Diary of Rev Edward Stevens

1886, June 25, Friday 

Drove Bell, Cassie and Frank to Shenington. Visited Mr and Mrs Dan Shelswell and found them both at home.

Visited Mr Elley and and heard that scandalum de Reverendo Domino Albo esse in ore omnium, etiam liberorum.

…the scandal about the Revd Mr White is in everyone’s mouth, even that of children.

1886, June 26, Saturday 

Sent my manuscript of “The Teaching of the Prayer Book” to Longmans & Co asking whether they would give me £150 for half copyright to be deducted from profits, or publish on Royalty or publish on Commission and on what terms. About a week afterwards I received a polite letter from them declining to entertain it at all, as they thought it would not be remunerative, and returning the manuscript.

1886, June 28, Monday

Very bright warm morning. Bell and I visited Fanny Barnes this morning. She is very weak and reduced almost to a skeleton.

Left home at 11.15 and drove to Hellidon, about 23 miles. Banbury 8, Wardington 5, Byfield 5, Hellidon 4½. Mr. Davies had asked me to bring out his son Lloyd who would probably arrive in Banbury from Oxford in time to meet me. But I did not see anything of him or of his luggage at the railway station. I did not put up till I reached Wardington when I took Ruby out for ¾ of an hour; but she would not eat the corn provided for her at the Village Inn. Reached the Vicarage at about 4. Sir Raynald Knightly, candidate at the forthcoming general election for South Northants.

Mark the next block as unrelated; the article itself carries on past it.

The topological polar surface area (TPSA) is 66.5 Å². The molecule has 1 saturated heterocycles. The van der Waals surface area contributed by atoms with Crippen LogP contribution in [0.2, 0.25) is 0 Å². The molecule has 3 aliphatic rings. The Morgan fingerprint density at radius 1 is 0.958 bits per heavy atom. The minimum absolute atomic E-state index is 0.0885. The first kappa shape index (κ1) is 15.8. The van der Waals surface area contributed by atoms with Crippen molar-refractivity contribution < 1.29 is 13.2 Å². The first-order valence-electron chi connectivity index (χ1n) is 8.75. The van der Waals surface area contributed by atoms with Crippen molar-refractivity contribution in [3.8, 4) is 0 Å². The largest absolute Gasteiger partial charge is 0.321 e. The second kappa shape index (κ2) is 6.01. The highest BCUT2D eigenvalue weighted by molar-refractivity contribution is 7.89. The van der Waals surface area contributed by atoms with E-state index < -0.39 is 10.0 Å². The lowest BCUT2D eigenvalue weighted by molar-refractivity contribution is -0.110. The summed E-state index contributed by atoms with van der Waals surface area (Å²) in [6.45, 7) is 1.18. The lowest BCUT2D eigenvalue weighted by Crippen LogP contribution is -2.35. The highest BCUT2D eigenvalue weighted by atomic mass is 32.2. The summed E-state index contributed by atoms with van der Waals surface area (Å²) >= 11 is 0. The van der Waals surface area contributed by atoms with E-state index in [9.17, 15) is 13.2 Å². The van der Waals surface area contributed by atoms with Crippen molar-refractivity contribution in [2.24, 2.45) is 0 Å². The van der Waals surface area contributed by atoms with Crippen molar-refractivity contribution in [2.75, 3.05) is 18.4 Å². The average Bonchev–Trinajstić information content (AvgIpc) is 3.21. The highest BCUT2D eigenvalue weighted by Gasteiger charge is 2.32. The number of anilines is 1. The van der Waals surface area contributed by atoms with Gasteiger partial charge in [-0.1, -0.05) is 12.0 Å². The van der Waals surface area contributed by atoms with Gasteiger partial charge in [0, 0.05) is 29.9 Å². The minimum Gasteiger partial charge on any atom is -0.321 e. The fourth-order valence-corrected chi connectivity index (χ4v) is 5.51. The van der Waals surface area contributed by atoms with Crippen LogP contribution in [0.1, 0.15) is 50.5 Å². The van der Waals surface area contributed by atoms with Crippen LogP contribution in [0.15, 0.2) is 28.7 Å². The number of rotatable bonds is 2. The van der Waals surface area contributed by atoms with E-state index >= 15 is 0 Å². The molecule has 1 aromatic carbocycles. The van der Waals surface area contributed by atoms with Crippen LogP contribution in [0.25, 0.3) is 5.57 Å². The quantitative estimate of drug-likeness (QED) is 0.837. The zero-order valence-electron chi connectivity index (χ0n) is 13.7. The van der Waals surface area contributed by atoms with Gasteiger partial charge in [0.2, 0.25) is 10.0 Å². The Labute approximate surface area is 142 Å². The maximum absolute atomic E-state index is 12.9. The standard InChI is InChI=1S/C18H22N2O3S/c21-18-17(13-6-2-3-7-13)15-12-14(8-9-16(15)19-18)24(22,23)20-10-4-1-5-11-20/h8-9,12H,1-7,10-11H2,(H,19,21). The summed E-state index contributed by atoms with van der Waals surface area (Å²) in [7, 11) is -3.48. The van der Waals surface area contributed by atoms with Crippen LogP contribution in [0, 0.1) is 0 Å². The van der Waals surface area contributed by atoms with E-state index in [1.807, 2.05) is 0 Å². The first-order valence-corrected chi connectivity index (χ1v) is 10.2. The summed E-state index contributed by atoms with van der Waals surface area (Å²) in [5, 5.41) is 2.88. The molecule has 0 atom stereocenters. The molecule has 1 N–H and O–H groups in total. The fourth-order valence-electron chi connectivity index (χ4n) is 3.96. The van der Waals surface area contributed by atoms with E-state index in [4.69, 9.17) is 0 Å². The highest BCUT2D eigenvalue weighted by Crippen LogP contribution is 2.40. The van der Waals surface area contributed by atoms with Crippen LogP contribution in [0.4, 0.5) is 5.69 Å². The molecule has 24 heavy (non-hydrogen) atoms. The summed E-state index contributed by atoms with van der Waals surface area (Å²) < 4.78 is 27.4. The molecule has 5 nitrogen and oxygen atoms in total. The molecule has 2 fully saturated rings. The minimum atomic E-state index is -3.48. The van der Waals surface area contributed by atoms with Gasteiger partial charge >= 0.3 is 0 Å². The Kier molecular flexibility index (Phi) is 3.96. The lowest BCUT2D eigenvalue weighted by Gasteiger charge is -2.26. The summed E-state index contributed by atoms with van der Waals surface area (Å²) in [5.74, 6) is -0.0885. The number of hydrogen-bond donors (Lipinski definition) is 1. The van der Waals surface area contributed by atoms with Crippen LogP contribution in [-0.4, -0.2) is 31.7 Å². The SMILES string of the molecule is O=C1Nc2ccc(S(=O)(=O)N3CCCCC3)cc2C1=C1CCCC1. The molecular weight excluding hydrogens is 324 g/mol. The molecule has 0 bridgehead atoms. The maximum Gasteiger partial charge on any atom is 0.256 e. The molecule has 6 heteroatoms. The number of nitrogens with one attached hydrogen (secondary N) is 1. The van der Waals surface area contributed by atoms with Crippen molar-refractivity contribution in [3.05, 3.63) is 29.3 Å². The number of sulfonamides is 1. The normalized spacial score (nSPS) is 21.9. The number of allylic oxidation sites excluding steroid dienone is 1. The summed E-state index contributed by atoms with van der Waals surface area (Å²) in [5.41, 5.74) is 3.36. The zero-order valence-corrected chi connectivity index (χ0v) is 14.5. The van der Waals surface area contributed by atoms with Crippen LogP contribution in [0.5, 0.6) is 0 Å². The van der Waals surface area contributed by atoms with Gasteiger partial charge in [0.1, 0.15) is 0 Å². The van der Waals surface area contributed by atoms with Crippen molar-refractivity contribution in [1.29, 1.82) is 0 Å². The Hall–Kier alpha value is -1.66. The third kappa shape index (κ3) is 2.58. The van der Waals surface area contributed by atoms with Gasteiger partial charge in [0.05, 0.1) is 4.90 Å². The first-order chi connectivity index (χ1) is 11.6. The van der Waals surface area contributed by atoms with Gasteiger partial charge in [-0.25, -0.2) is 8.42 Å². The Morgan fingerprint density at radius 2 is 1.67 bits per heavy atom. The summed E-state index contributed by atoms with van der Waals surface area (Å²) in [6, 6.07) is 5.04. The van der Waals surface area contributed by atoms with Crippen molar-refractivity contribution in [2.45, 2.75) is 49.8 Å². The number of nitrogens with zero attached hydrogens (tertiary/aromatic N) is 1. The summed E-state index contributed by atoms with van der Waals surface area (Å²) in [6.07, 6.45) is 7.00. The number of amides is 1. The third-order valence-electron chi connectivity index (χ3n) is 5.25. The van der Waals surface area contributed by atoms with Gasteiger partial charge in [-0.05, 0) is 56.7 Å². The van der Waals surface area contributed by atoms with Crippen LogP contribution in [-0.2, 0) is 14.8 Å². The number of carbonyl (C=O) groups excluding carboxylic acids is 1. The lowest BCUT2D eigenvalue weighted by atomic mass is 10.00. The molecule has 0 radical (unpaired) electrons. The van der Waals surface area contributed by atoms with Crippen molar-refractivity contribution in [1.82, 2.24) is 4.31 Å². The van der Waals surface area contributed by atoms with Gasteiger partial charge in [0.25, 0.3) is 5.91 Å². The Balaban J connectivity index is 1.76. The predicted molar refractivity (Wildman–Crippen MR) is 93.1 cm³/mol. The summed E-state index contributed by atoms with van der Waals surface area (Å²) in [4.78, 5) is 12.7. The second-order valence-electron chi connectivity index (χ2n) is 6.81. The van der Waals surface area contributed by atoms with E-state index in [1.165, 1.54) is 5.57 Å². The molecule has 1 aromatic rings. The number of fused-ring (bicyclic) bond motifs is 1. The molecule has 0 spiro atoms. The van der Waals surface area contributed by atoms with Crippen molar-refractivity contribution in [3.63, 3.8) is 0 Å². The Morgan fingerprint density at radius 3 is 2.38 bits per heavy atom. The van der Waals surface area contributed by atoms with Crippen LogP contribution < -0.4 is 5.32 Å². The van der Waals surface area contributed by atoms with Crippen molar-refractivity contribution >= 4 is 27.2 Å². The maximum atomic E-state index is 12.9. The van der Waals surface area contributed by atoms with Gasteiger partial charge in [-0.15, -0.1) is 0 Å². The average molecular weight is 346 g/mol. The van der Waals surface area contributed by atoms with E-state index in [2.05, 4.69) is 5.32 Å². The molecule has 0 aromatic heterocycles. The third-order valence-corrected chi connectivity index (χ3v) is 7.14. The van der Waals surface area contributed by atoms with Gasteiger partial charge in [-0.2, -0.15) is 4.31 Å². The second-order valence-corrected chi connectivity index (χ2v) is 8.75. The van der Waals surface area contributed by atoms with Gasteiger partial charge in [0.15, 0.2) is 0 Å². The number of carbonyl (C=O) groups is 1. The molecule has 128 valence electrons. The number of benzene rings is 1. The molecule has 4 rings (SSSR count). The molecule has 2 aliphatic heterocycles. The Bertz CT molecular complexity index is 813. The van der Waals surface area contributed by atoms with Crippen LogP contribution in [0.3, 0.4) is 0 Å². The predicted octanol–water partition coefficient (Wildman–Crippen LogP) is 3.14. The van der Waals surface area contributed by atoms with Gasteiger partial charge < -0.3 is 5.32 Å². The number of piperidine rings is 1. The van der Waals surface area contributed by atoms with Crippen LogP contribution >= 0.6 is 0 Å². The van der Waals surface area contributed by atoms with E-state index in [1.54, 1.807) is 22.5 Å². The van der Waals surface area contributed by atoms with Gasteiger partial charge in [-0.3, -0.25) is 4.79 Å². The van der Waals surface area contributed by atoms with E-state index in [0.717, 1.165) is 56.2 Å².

The last sentence about Sir Raynald, at the foot of a page, seems to be part of an unfinished sentence. Did Stevens lose his thread when turning the page? There is more about Sir Raynald on July 1.

Mr Davies was at home, and welcomed me most kindly, Mrs Davies being absent in North Wales. His son Lloyd had not arrived. I found the Vicarage and the Village very nice indeed. Visited the Church after dinner. It is a very good one and in excellent order. The heat today has been intense. I called at Swalcliffe on my way to Banbury and ascertained that Canon Payne was no better.

1886, June 29, Tuesday 

Mr Davies took me to the school with which I was greatly pleased. 104 children were present – a very large number considering the small population – only 400. But all the children of Hellidon and Catesby attend, as there are no Dissenters’ or Private Adventure Schools.

Drove to Catesby in the evening. The Chapel is in the grounds of an ancient abbey. The carved oak bench ends and pulpit from the old abbey are very good.

Click on an entry date to view an image of the original diary page.

Read about the Rev Edward Stevens here.